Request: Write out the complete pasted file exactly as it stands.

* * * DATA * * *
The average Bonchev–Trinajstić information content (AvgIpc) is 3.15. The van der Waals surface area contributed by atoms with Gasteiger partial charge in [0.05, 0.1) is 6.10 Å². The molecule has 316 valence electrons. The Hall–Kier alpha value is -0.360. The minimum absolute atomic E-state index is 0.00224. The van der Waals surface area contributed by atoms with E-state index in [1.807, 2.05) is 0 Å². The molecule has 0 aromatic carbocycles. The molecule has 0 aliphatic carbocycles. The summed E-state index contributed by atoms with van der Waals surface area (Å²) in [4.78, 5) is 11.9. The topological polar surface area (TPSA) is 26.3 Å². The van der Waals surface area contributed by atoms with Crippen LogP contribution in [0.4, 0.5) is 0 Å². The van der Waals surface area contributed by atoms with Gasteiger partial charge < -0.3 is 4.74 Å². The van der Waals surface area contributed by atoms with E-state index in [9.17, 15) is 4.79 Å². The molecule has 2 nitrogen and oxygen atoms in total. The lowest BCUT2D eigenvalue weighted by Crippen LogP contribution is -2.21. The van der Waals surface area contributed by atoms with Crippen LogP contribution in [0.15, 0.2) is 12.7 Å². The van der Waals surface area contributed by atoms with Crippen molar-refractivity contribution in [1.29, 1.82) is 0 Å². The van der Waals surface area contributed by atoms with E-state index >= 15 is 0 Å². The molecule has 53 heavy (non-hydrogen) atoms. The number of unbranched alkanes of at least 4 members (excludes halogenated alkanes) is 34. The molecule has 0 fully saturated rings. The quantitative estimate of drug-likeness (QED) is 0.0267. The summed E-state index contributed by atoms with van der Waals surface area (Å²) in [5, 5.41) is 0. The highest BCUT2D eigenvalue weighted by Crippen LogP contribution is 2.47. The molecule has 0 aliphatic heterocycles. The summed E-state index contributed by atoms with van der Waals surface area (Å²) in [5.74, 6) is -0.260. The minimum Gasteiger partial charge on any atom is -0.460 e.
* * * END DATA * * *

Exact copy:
The average Bonchev–Trinajstić information content (AvgIpc) is 3.15. The van der Waals surface area contributed by atoms with Gasteiger partial charge in [0.05, 0.1) is 6.10 Å². The molecule has 316 valence electrons. The Hall–Kier alpha value is -0.360. The minimum absolute atomic E-state index is 0.00224. The van der Waals surface area contributed by atoms with E-state index in [1.807, 2.05) is 0 Å². The molecule has 0 aromatic carbocycles. The molecule has 0 aliphatic carbocycles. The summed E-state index contributed by atoms with van der Waals surface area (Å²) in [4.78, 5) is 11.9. The topological polar surface area (TPSA) is 26.3 Å². The van der Waals surface area contributed by atoms with Crippen LogP contribution in [0.4, 0.5) is 0 Å². The van der Waals surface area contributed by atoms with Gasteiger partial charge < -0.3 is 4.74 Å². The van der Waals surface area contributed by atoms with E-state index in [9.17, 15) is 4.79 Å². The molecule has 2 nitrogen and oxygen atoms in total. The lowest BCUT2D eigenvalue weighted by Crippen LogP contribution is -2.21. The van der Waals surface area contributed by atoms with Crippen LogP contribution in [0.15, 0.2) is 12.7 Å². The van der Waals surface area contributed by atoms with Crippen molar-refractivity contribution in [1.29, 1.82) is 0 Å². The van der Waals surface area contributed by atoms with E-state index >= 15 is 0 Å². The molecule has 53 heavy (non-hydrogen) atoms. The number of unbranched alkanes of at least 4 members (excludes halogenated alkanes) is 34. The molecule has 0 fully saturated rings. The quantitative estimate of drug-likeness (QED) is 0.0267. The summed E-state index contributed by atoms with van der Waals surface area (Å²) in [5, 5.41) is 0. The highest BCUT2D eigenvalue weighted by Crippen LogP contribution is 2.47. The molecule has 0 aliphatic heterocycles. The summed E-state index contributed by atoms with van der Waals surface area (Å²) in [5.74, 6) is -0.260. The minimum Gasteiger partial charge on any atom is -0.460 e.